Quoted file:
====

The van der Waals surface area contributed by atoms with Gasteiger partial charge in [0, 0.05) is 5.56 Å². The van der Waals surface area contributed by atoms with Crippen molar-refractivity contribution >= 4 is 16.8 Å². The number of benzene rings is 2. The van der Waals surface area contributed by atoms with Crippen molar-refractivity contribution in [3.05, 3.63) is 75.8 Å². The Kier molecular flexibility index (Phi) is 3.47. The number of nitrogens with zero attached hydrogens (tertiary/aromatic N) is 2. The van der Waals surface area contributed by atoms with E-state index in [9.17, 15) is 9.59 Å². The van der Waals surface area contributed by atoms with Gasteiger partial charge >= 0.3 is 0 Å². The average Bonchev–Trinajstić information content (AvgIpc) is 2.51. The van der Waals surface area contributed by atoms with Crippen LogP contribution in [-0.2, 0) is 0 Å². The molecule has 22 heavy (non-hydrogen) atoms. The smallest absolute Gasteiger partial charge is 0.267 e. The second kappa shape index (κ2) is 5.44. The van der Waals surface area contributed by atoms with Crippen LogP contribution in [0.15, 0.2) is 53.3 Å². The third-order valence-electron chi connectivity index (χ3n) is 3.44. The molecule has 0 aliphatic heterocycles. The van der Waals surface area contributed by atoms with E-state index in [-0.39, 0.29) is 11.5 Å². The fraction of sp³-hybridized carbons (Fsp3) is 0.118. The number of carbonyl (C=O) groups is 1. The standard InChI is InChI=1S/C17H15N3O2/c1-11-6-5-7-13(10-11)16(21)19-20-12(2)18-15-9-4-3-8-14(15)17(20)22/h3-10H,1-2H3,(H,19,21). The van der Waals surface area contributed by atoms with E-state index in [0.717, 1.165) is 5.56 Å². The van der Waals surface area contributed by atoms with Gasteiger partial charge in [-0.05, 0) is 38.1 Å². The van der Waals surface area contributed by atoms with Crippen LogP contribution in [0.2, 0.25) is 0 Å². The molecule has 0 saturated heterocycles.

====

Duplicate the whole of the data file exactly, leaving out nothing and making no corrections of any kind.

The van der Waals surface area contributed by atoms with Gasteiger partial charge in [0, 0.05) is 5.56 Å². The van der Waals surface area contributed by atoms with Crippen molar-refractivity contribution >= 4 is 16.8 Å². The number of benzene rings is 2. The van der Waals surface area contributed by atoms with Crippen molar-refractivity contribution in [3.05, 3.63) is 75.8 Å². The Kier molecular flexibility index (Phi) is 3.47. The number of nitrogens with zero attached hydrogens (tertiary/aromatic N) is 2. The van der Waals surface area contributed by atoms with E-state index in [9.17, 15) is 9.59 Å². The van der Waals surface area contributed by atoms with Gasteiger partial charge >= 0.3 is 0 Å². The average Bonchev–Trinajstić information content (AvgIpc) is 2.51. The van der Waals surface area contributed by atoms with Crippen LogP contribution in [-0.2, 0) is 0 Å². The molecule has 22 heavy (non-hydrogen) atoms. The smallest absolute Gasteiger partial charge is 0.267 e. The second kappa shape index (κ2) is 5.44. The van der Waals surface area contributed by atoms with Crippen LogP contribution in [0.15, 0.2) is 53.3 Å². The third-order valence-electron chi connectivity index (χ3n) is 3.44. The molecule has 0 aliphatic heterocycles. The van der Waals surface area contributed by atoms with E-state index in [-0.39, 0.29) is 11.5 Å². The fraction of sp³-hybridized carbons (Fsp3) is 0.118. The number of carbonyl (C=O) groups is 1. The standard InChI is InChI=1S/C17H15N3O2/c1-11-6-5-7-13(10-11)16(21)19-20-12(2)18-15-9-4-3-8-14(15)17(20)22/h3-10H,1-2H3,(H,19,21). The van der Waals surface area contributed by atoms with E-state index in [0.717, 1.165) is 5.56 Å². The van der Waals surface area contributed by atoms with Gasteiger partial charge in [-0.05, 0) is 38.1 Å². The van der Waals surface area contributed by atoms with Crippen LogP contribution in [0.2, 0.25) is 0 Å². The molecule has 0 saturated heterocycles.